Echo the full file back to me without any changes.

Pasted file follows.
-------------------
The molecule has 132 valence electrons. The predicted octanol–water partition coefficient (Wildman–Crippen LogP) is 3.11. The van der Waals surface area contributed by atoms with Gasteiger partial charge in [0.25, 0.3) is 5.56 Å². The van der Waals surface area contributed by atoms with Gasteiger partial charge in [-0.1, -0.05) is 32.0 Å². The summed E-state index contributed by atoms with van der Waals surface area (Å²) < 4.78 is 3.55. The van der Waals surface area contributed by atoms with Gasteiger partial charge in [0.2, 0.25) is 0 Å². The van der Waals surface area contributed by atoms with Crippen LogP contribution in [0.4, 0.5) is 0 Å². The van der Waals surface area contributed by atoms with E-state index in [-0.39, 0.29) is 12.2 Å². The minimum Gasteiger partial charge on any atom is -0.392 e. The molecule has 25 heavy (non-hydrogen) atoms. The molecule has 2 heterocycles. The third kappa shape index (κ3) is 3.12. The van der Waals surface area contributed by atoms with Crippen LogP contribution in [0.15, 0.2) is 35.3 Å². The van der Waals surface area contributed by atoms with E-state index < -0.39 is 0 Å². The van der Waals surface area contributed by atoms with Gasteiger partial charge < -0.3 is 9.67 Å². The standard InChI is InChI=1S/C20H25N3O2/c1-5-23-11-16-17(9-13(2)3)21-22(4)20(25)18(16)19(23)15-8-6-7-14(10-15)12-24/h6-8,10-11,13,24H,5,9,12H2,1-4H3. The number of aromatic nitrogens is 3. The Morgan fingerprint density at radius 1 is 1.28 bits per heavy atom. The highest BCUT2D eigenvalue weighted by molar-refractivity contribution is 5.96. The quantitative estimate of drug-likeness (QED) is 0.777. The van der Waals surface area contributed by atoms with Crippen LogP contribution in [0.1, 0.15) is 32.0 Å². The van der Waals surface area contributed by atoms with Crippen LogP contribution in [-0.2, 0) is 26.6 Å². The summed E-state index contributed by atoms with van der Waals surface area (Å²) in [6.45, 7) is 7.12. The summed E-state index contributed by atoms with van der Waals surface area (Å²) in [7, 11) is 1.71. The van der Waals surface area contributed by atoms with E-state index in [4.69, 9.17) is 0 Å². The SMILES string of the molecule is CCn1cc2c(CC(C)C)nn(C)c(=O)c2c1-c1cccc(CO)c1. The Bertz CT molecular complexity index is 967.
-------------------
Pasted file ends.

The molecule has 132 valence electrons. The predicted octanol–water partition coefficient (Wildman–Crippen LogP) is 3.11. The van der Waals surface area contributed by atoms with Gasteiger partial charge in [0.25, 0.3) is 5.56 Å². The van der Waals surface area contributed by atoms with Gasteiger partial charge in [-0.1, -0.05) is 32.0 Å². The summed E-state index contributed by atoms with van der Waals surface area (Å²) < 4.78 is 3.55. The van der Waals surface area contributed by atoms with Gasteiger partial charge in [0.2, 0.25) is 0 Å². The van der Waals surface area contributed by atoms with Crippen LogP contribution in [0.4, 0.5) is 0 Å². The van der Waals surface area contributed by atoms with E-state index in [-0.39, 0.29) is 12.2 Å². The minimum Gasteiger partial charge on any atom is -0.392 e. The molecule has 25 heavy (non-hydrogen) atoms. The molecule has 2 heterocycles. The third kappa shape index (κ3) is 3.12. The van der Waals surface area contributed by atoms with Crippen LogP contribution in [0.15, 0.2) is 35.3 Å². The van der Waals surface area contributed by atoms with E-state index < -0.39 is 0 Å². The van der Waals surface area contributed by atoms with Gasteiger partial charge < -0.3 is 9.67 Å². The standard InChI is InChI=1S/C20H25N3O2/c1-5-23-11-16-17(9-13(2)3)21-22(4)20(25)18(16)19(23)15-8-6-7-14(10-15)12-24/h6-8,10-11,13,24H,5,9,12H2,1-4H3. The number of aromatic nitrogens is 3. The Morgan fingerprint density at radius 1 is 1.28 bits per heavy atom. The highest BCUT2D eigenvalue weighted by molar-refractivity contribution is 5.96. The quantitative estimate of drug-likeness (QED) is 0.777. The van der Waals surface area contributed by atoms with Crippen LogP contribution in [0.1, 0.15) is 32.0 Å². The van der Waals surface area contributed by atoms with Crippen LogP contribution in [-0.2, 0) is 26.6 Å². The summed E-state index contributed by atoms with van der Waals surface area (Å²) in [6.45, 7) is 7.12. The summed E-state index contributed by atoms with van der Waals surface area (Å²) in [7, 11) is 1.71. The van der Waals surface area contributed by atoms with E-state index in [4.69, 9.17) is 0 Å². The SMILES string of the molecule is CCn1cc2c(CC(C)C)nn(C)c(=O)c2c1-c1cccc(CO)c1. The Bertz CT molecular complexity index is 967.